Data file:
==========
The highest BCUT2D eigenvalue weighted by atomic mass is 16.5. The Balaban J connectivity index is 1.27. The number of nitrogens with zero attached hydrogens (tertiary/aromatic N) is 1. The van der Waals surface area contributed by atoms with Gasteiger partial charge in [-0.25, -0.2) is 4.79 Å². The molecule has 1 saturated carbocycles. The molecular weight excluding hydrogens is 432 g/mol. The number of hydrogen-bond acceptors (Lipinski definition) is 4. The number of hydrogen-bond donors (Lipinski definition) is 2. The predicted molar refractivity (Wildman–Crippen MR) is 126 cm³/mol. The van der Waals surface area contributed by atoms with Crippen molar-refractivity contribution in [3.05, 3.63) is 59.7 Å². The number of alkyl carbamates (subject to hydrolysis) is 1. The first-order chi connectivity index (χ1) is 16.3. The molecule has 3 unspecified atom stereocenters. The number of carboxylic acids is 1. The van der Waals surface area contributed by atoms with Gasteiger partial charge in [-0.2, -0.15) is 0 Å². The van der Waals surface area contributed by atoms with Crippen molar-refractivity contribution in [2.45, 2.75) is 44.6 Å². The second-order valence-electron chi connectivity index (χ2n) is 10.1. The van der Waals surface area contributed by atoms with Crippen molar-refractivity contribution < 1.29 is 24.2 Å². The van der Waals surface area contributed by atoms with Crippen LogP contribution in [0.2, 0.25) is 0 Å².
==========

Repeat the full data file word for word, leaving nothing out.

The highest BCUT2D eigenvalue weighted by atomic mass is 16.5. The Balaban J connectivity index is 1.27. The number of nitrogens with zero attached hydrogens (tertiary/aromatic N) is 1. The van der Waals surface area contributed by atoms with Gasteiger partial charge in [-0.25, -0.2) is 4.79 Å². The molecule has 1 saturated carbocycles. The molecular weight excluding hydrogens is 432 g/mol. The number of hydrogen-bond acceptors (Lipinski definition) is 4. The number of hydrogen-bond donors (Lipinski definition) is 2. The predicted molar refractivity (Wildman–Crippen MR) is 126 cm³/mol. The van der Waals surface area contributed by atoms with Crippen molar-refractivity contribution in [3.05, 3.63) is 59.7 Å². The number of alkyl carbamates (subject to hydrolysis) is 1. The first-order chi connectivity index (χ1) is 16.3. The molecule has 3 unspecified atom stereocenters. The number of carboxylic acids is 1. The van der Waals surface area contributed by atoms with Gasteiger partial charge in [-0.2, -0.15) is 0 Å². The van der Waals surface area contributed by atoms with Crippen molar-refractivity contribution in [2.45, 2.75) is 44.6 Å². The second-order valence-electron chi connectivity index (χ2n) is 10.1. The van der Waals surface area contributed by atoms with Crippen molar-refractivity contribution < 1.29 is 24.2 Å². The van der Waals surface area contributed by atoms with Crippen LogP contribution in [0.2, 0.25) is 0 Å².